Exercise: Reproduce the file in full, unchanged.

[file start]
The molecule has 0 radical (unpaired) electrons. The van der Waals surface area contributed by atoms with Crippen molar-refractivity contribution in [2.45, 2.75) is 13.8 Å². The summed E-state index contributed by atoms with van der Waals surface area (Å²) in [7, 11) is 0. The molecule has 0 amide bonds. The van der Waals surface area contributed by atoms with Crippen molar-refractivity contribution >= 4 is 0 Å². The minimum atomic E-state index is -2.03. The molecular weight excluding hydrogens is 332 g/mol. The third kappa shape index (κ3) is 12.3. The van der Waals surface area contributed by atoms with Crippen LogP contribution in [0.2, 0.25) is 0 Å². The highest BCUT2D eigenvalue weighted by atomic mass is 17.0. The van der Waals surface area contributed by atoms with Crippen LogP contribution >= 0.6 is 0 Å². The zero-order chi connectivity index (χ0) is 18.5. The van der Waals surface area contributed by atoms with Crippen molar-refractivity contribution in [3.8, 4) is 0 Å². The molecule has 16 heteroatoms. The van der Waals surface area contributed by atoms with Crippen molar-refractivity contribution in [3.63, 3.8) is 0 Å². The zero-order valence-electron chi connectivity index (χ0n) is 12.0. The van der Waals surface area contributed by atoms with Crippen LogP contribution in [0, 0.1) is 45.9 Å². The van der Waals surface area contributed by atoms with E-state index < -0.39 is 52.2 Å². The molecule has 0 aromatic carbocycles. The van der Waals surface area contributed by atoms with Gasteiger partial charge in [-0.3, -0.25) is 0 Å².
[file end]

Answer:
The molecule has 0 radical (unpaired) electrons. The van der Waals surface area contributed by atoms with Crippen molar-refractivity contribution in [2.45, 2.75) is 13.8 Å². The summed E-state index contributed by atoms with van der Waals surface area (Å²) in [7, 11) is 0. The molecule has 0 amide bonds. The van der Waals surface area contributed by atoms with Crippen molar-refractivity contribution >= 4 is 0 Å². The minimum atomic E-state index is -2.03. The molecular weight excluding hydrogens is 332 g/mol. The third kappa shape index (κ3) is 12.3. The van der Waals surface area contributed by atoms with Crippen LogP contribution in [0.2, 0.25) is 0 Å². The highest BCUT2D eigenvalue weighted by atomic mass is 17.0. The van der Waals surface area contributed by atoms with Crippen LogP contribution >= 0.6 is 0 Å². The zero-order chi connectivity index (χ0) is 18.5. The van der Waals surface area contributed by atoms with Crippen molar-refractivity contribution in [3.8, 4) is 0 Å². The molecule has 16 heteroatoms. The van der Waals surface area contributed by atoms with Crippen molar-refractivity contribution in [3.63, 3.8) is 0 Å². The zero-order valence-electron chi connectivity index (χ0n) is 12.0. The van der Waals surface area contributed by atoms with Crippen LogP contribution in [0, 0.1) is 45.9 Å². The van der Waals surface area contributed by atoms with E-state index < -0.39 is 52.2 Å². The molecule has 0 aromatic carbocycles. The van der Waals surface area contributed by atoms with Gasteiger partial charge in [-0.3, -0.25) is 0 Å².